Some crops aren’t affected by a seed-borne pathogen, but serve as a source of inoculum. “Bacterial canker isn’t systemic in peppers, it doesn’t move up and down the vascular system, but infested seed can be a source of inoculum to infect tomatoes,” Miller said.

Seed can be sanitized to remove pathogens, but the treatment may reduce vigor and conflict with priming and pelleting. “It’s really hard to sanitize pelleted or pesticide-treated seed,” Miller said. “The pelleting material and pesticides are washed off by the sanitizer solution.”

Properly used, a hot water treatment kills most plant disease-causing bacteria on and within seeds. Growers should only use a hot water, seed treatment on raw seed, and primed seed should not be treated.

The treatment is suggested for eggplant, pepper, tomato, carrot, spinach, lettuce, celery, cabbage, turnip, radish and seeds of the other crucifers. The seeds of cucurbits, such as squash, gourds, pumpkins, or watermelons, may be damaged by hot water. It is highly recommended to treat a small sample and test it for germination prior to treating the entire seed lot.

Maintaining water temperatures within one degree Fahrenheit of the recommended treatment temperature is critical to prevent seed damage and ensure the pathogens are completely eliminated.

Brussels sprouts, eggplant, spinach, cabbage and tomato seed should be treated for 25 minutes in a water temperature of 122 degrees Fahrenheit. Treat broccoli, cauliflower, carrot, collard, kale, kohlrabi, rutabaga, turnip and cucumber at 122 degrees for 20 minutes and mustard, cress and radish 122 degrees for 15 minutes.

Pepper should be treated at 125 degrees for 30 minutes. Treat lettuce, celery and celeriac at 118 degrees for 30 minutes.

A seed treatment with bleach, as either a stand-alone treatment, or following the hot treatment is another option.

Tomato growers should consider purchasing seeds or transplants from GSPP-certified producers (www.gspp. eu). GSPP is the Good Seed and Plant Practices system designed in Europe primarily to prevent bacterial canker, although these practices can also prevent other diseases. Accredited producers must adhere to strict guidelines to prevent bacterial canker from entering the seed or seedling production chain.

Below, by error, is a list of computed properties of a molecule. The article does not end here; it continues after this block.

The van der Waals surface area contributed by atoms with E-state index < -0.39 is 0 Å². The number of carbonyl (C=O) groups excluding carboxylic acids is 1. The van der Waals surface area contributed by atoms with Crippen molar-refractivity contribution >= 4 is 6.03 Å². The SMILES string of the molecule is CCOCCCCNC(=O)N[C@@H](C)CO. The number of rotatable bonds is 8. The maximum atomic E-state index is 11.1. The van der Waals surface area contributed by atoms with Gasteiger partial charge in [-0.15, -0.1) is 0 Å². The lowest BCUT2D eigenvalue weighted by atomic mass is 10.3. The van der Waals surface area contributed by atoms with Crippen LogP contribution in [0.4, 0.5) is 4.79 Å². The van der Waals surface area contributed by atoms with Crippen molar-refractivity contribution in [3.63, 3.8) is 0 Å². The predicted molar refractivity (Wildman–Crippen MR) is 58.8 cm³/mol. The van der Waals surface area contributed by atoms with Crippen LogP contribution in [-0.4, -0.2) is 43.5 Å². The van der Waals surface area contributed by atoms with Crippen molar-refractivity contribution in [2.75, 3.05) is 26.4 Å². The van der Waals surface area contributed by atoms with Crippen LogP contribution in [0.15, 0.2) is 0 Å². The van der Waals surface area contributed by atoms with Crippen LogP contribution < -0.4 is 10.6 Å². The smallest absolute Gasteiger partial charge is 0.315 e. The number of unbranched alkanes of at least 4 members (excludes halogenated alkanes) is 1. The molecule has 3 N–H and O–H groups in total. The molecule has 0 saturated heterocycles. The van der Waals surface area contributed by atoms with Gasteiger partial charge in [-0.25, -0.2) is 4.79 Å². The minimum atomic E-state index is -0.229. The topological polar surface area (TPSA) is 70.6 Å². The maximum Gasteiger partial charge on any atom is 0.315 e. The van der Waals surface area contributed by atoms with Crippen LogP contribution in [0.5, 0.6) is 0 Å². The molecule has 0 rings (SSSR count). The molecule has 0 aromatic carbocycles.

Even with seed treatment, the other avenues of inoculum entry into the greenhouse must be addressed.

Pathogens such as fungal spores can be blown into greenhouses on air currents. Be sure to keep cull piles and inoculum sources away from intake vents.

Water can move pathogens into and around in the greenhouse. Using well water or municipal water as the water source is better than using surface water which is more exposed to the environment and may harbor plant pathogens.

Not using overhead irrigation and sanitizing recirculated water are also good practices. “There are sophisticated systems that treat recirculated water with UV light or other sanitizers,” Miller said.

Pathogens can be brought into the greenhouse on soil and plant debris. Eliminate nearby cull piles and remove any debris from the greenhouse. “These sources of inoculum should be removed right away,” Miller said.

Keeping relative humidity low inside the greenhouse is a critical management strategy. You also want to maintain air movement to dry foliage and avoid abrupt changes in temperature that might case condensation.

Wash all surfaces in the greenhouse and follow up with a sanitizer treatment. “Many sanitizers become deactivated when they come in contact with organic material,” Miller said.

Growers should also clean clothing and equipment, use foot baths with active disinfectant and limit visitor access to the greenhouses.

Genetic resistance is not an end-all solution to disease prevention.

Genetic resistance for certain diseases has been bred into many varieties, but no varieties are resistant to all diseases. Varieties described as tolerant are only partially resistant.

Grafting is common in tomatoes and some cucurbits to add disease resistance and improve vigor.

Shears can be effectively disinfected with tools that automatically deliver disinfectant with each action of the trimming tools. Examples of systems with automated delivery are the Menno Knife and Felco Shears. This prevents clipping from spreading disease like canker from plant to plant.

There are also biologicals and fungicides that can be used in the greenhouse. “Biologicals aren’t going to be a knock-down treatment,” Miller said. “They’re going to be more for managing thresholds.”

There are fungicides that are effective on greenhouse diseases, but the label restrictions for using a product in a greenhouse are probably different than what’s labeled for field use.

Preharvest intervals and re-entry intervals are key numbers as well as calibration. Greenhouse use rates may not be on the label and you’ll have to convert gallons per acre to ounces per square foot.

Chemical labels will either say a product’s use in a greenhouse is allowed or prohibited or the label will be silent and not say anything about greenhouse use. “If the label is silent, the Ohio Department of Agriculture says you can use the product in Ohio,” Miller said. You’ll need to check with the department of agriculture in your state.

– Dean Peterson, VGN Correspondent